Winter is coming, both literally and metaphorically, writes Michael Ashe.
In Tower Hamlets it looks likely to be long and cold.
Statistics show that the borough is already the most deprived in England, and has the highest levels of child poverty. Over 50% of the borough’s pensioners have to top up their pensions with means-tested benefits to reach a subsistence income. Like other inner London boroughs, the cap on Housing Benefit will mean thousands of people losing their homes, the lucky ones facing re-housing miles away from their families and friends, others adding to the growing numbers of homeless people in the capital, and across the country.
Then there’s the impact of the Employment Support Allowance, Disability Living Allowance changes, and the spectre of the Universal Credit. It’s not unusual to live in poverty in Tower Hamlets, despite being sandwiched between the City of London and Canary Wharf, though it feels that it should be easier to avoid, living in the heart of the capital of one of the world’s richest countries.
Not that all is gloom and doom.
Despite cuts in central government funding, and a £100m hole in their budget, the local authority has continued to recognise the value of quality assured advice in the fight against poverty in the borough, and that accurate, timely advice saves many times what it costs to deliver. In March, the council undertook a detailed analysis of advice provision in partnership with a network of committed local providers. They used the results to develop a robust specification against which to commission advice services over the next couple of years: all services would have to be externally assured, and the criteria favoured joined-up services working in partnership to meet the geographic and linguistic challenges of a diverse patchwork of communities. It looked like the kind of good practice example you might see in a text book. Even with a 6% cut to the budget being trailed by the Council, things were looking up.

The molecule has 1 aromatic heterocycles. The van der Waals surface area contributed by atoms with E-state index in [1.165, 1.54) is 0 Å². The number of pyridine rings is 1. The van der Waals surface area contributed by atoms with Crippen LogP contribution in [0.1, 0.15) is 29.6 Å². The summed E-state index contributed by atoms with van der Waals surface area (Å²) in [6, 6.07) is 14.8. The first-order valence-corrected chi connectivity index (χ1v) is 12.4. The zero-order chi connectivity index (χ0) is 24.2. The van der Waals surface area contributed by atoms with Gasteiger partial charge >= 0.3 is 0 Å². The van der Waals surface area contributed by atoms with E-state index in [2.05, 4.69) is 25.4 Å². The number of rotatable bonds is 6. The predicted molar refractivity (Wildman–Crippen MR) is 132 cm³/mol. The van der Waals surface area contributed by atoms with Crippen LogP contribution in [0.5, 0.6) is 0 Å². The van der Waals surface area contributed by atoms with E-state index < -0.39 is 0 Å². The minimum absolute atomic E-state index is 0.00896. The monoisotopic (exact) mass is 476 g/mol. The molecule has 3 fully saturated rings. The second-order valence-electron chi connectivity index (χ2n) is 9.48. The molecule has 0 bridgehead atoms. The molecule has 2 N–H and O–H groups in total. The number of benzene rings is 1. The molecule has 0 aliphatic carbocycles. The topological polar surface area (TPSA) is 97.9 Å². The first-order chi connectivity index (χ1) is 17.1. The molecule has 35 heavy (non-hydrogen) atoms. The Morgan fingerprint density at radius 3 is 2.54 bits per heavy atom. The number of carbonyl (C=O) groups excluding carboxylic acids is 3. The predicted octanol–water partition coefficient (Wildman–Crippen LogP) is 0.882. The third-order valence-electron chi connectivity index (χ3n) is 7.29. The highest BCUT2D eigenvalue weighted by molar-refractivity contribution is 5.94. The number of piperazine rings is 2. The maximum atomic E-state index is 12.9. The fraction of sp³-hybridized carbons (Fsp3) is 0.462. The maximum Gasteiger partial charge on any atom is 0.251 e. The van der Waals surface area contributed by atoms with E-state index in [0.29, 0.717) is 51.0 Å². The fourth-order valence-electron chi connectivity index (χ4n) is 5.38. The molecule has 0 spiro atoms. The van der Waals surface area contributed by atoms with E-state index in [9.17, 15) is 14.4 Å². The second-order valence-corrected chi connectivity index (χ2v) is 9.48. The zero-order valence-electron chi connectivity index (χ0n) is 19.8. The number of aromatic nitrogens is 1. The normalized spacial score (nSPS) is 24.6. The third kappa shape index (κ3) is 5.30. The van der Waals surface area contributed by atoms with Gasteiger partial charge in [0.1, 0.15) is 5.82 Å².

That is, until last week.
On September 25th a small group of councillors who made up the programme board appointed to oversee the commissioning process rejected the careful assessments of their officers, recommending instead that over half the £2m budget for advice remain “unallocated”, and that a number of special interest groups be parachuted in. Emails announcing this radical change of direction were sent out to local providers a few hours after the deadline passed for them to make use of the right to make a presentation to the Council’s cabinet. The cabinet met last Wednesday in a chamber full of community organisations, all wanting to know why they and the council had spent time and money on months of analysis and planning, seemingly so that it could be set aside at the eleventh hour.
The cabinet, led by the executive mayor, Mr Lutfur Rahman, responded to this unusually high level of community scrutiny by agreeing the recommendations of their programme board without access to an Equality Impact Assessment, which was missing from the cabinet papers. If they had access to the document it would presumably have made them aware that the decision they were about to take would have profound results, with some key providers receiving a 75% cut to their funding, and the east of the borough getting what one witness described as ‘a mauling’.
Some sense of the despair felt by community groups and advice agencies must have percolated through, however, because the day after the cabinet meeting the council wrote to say that despite the mayor being ‘minded to accept’ the recommendations of his colleagues, he was prepared to entertain a thousand word plea from any organisation that applied for funding, so that he can ‘be clear on the impact of the recommendations to the services offered’.
Only pleas received within seven days will be considered. Happily, the council says that anything received will be properly reviewed, first by the officers whose previous recommendations were ignored by councillors, and then by the councillors who ignored them.
The £930,000 remains mysteriously ‘unallocated’ at a time when advice needs in the borough and in the country as a whole are nearing an all time high (and just think what a further £10 billion of cuts to the incomes of people already in poverty will mean). Some of those present, who a week before had been preparing themselves to cope with a 6% cut, contrasted the decision on advice funding with the announcement at the meeting of a special £2m fund for religious buildings. Perhaps this reflects the needs of the many thousands of people in Tower Hamlets who will feel that prayer is their only hope as they find their homes under threat, bailiffs at their doors, and stark choices to be made between eating properly and staying warm this winter.
There is still a chance that the Mayor and his cabinet will shine a light into the process and act to prevent the very worst of times falling upon the boroughs most vulnerable residents. It would certainly be a shame to substitute a textbook example of good commissioning practice with an approach that would see those who most need help lose access to free, impartial and in many cases, life-saving advice.